Twelve Degree's Howland describes a collaborative spirit between local brewers, illustrated by his recent need to stock up on hard-to-find Japanese Sorachi Ace hops. He said New Belgium Brewing Co. in Fort Collins sold him some and then Twisted Pine Brewing Co. in Boulder stored them for him until he could get his refrigeration installed at his brewery.
"We're all relatively small and we're all in the realm of neighborhood breweries," he said. "Hopefully, we'll make it work."
'Ship in a bottle'
Making it work so far has been no cakewalk for Howland. He first proposed opening a brewery in Louisville in 2011 but wasn't able to make the space he was looking at fit his plans. A year later, when Moroccan restaurant Imperial Fez closed at 820 Main St., Howland gave it another shot.
Moving heavy brewing equipment into a century old building with narrow doorways and no loading dock, however, has been a challenge. The limited space on the ground floor has forced him to be innovative with his basement, where he keeps Twelve Degree's refrigerators and serving tanks.
"Putting a modern brewery in a 120-year-old house was like putting a ship in a bottle," Howland said. "It's a little bit of a Rube Goldberg brewery going on here."
But the hard work has paid off, as Howland gets ready to open an establishment boasting a bar made of wood salvaged from the floor of an old box car. A front side garage door provides for a seamless environment between those drinking inside and those imbibing out on the streetside patio.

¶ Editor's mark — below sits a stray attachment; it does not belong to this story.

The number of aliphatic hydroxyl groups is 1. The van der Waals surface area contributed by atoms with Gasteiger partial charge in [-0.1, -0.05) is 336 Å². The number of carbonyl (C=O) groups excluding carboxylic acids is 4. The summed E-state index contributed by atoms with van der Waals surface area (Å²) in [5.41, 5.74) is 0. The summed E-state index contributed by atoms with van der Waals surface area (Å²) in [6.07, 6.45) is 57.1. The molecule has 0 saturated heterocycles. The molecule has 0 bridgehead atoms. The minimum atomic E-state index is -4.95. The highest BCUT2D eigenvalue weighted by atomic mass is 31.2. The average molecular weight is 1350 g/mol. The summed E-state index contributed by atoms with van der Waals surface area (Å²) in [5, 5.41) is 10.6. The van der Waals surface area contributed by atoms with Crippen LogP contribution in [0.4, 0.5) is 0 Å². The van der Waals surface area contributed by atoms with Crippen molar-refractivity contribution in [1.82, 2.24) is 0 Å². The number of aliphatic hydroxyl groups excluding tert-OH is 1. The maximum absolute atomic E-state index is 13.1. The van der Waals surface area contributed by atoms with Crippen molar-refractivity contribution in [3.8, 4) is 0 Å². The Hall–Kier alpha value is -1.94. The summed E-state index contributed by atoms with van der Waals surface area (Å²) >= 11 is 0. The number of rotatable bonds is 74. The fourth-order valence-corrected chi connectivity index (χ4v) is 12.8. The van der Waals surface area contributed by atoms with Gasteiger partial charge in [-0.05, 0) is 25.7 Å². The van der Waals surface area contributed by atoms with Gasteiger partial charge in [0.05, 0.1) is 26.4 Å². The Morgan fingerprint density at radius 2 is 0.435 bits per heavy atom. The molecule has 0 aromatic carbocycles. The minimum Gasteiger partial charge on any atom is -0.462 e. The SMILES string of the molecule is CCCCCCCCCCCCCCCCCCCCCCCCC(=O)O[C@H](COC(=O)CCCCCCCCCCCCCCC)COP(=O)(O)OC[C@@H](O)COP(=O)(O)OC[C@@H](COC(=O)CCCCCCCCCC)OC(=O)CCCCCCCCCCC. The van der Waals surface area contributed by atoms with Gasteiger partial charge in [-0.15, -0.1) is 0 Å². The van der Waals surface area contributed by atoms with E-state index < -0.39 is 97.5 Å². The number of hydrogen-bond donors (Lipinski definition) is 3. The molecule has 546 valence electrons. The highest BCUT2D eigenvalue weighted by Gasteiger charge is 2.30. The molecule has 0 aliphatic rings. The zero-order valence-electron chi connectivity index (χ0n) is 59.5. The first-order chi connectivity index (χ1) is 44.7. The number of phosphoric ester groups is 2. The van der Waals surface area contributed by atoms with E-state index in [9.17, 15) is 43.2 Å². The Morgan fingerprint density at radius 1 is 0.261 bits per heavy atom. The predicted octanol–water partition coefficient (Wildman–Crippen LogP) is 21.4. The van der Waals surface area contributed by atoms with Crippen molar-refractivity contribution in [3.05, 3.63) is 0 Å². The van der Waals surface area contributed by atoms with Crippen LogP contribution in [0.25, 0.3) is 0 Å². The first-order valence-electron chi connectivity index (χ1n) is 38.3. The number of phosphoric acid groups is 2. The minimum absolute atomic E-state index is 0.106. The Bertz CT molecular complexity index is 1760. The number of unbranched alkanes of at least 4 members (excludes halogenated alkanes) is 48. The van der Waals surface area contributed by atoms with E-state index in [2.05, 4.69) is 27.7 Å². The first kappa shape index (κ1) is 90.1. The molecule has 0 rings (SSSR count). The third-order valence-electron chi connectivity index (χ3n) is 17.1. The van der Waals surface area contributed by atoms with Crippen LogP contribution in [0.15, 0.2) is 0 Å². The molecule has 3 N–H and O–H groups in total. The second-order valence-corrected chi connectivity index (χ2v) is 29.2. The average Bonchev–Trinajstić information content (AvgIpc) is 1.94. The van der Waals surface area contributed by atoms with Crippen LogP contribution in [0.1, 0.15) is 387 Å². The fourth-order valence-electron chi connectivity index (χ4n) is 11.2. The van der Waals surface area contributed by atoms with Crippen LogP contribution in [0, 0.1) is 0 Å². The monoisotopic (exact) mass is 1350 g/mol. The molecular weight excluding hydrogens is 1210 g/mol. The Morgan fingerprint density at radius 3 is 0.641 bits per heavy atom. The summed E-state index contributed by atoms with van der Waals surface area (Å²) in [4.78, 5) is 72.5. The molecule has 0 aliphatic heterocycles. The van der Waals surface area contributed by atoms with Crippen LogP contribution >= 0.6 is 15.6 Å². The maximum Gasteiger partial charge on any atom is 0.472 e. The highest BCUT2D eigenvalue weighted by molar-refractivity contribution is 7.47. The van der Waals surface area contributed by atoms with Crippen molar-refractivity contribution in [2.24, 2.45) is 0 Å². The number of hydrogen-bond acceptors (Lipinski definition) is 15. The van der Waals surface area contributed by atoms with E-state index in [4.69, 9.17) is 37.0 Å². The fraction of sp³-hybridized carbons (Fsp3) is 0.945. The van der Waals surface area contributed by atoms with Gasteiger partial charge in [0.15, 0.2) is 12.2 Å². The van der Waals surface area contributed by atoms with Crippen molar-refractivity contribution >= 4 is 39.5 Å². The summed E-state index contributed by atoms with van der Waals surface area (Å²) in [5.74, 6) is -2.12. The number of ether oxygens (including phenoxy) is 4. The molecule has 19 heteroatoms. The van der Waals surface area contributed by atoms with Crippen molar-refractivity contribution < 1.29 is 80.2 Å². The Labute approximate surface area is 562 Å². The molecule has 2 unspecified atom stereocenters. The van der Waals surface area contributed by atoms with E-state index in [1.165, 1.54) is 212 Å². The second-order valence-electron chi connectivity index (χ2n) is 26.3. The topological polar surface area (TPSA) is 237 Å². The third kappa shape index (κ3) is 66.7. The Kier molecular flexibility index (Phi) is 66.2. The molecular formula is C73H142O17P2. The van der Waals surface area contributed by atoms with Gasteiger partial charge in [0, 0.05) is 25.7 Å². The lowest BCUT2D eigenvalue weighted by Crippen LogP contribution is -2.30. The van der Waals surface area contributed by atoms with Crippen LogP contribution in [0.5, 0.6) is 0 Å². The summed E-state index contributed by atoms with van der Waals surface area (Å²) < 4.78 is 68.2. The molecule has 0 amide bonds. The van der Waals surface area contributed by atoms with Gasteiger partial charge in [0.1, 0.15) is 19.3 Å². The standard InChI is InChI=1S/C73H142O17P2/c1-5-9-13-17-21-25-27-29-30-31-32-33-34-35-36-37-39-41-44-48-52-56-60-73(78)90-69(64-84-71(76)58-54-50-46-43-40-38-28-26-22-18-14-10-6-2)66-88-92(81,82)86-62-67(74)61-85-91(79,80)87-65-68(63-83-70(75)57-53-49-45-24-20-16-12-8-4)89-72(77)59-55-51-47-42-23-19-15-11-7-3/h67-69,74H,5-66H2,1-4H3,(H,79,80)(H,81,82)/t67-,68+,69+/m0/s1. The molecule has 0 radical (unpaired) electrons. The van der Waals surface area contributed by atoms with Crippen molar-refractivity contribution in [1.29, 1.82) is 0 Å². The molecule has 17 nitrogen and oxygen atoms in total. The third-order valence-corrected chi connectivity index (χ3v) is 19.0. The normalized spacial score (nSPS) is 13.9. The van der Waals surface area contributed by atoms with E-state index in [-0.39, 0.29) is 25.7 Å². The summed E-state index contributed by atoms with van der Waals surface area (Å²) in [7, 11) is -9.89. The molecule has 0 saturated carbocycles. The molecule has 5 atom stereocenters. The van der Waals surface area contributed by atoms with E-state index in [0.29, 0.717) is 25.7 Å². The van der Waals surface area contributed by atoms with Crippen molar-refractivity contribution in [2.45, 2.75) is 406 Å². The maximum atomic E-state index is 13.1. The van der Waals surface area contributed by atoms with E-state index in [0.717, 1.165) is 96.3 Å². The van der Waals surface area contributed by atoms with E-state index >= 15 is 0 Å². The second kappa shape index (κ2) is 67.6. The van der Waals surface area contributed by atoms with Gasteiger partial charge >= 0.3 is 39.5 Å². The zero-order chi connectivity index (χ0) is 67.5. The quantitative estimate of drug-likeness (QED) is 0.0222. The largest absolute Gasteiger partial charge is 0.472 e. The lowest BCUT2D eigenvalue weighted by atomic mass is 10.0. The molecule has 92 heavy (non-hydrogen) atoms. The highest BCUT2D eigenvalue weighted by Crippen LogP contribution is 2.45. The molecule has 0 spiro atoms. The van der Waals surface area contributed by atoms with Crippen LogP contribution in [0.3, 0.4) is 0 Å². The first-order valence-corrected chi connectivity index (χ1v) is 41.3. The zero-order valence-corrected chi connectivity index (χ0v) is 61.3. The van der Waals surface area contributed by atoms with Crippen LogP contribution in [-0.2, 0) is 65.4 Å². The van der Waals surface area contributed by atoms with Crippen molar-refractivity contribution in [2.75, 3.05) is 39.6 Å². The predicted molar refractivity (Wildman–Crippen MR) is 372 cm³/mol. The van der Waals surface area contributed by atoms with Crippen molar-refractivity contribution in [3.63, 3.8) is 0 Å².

Twelve Degree will serve flatbread pizza and Belgian-style frites to go along with the brewery's saisons, pale ales, trippels and quadrupels.
"I'm really happy it worked," Howland said.
Bold brews, food partnerships
Boggs, of Front Range Brewing Co., said opening in the newly refurbished Lafayette Marketplace couldn't have come at a better time. With a new owner, a wave of new tenants and a bustling farmer's market outside his door every Sunday, Boggs said he is hopeful for the future.
"We are in a unique position with where we are," he said. "We've got the farmer's market behind us and an aggressive owner who's revitalizing the area."
He hopes brewer Chris Dutton, who is bold and eclectic with the beer he makes, captures local beer drinkers' imaginations. Dutton is currently aging a batch of saison in wooden tequila barrels and plans to brew a Belgian quad, blended with Ethiopian Yirgacheffe coffee from the Unseen Bean Coffee Co. across the hall, in 30-year old wooden Caribbean run barrels.
The collaboration with the Unseen Bean is not the only partnership Front Range plans to make with its fellow tenants inside the shopping center. Bistro 503, which recently moved from Public Road to a space across the hall from the brewery, will make appetizers for Front Range customers. Food orders placed inside the brewery will print out in Bistro 503's kitchen, Boggs said.
A similar arrangement has been worked out with Thai Kitchen III, which is a few feet further down the hall. Boggs said the brewery is also exploring a relationship with the Gourmet Cheese Pantry Shoppe, which just opened in Lafayette Marketplace this week.
Contact Camera Staff Writer John Aguilar at 303-473-1389 or email@example.com. Follow on Twitter @abuvthefold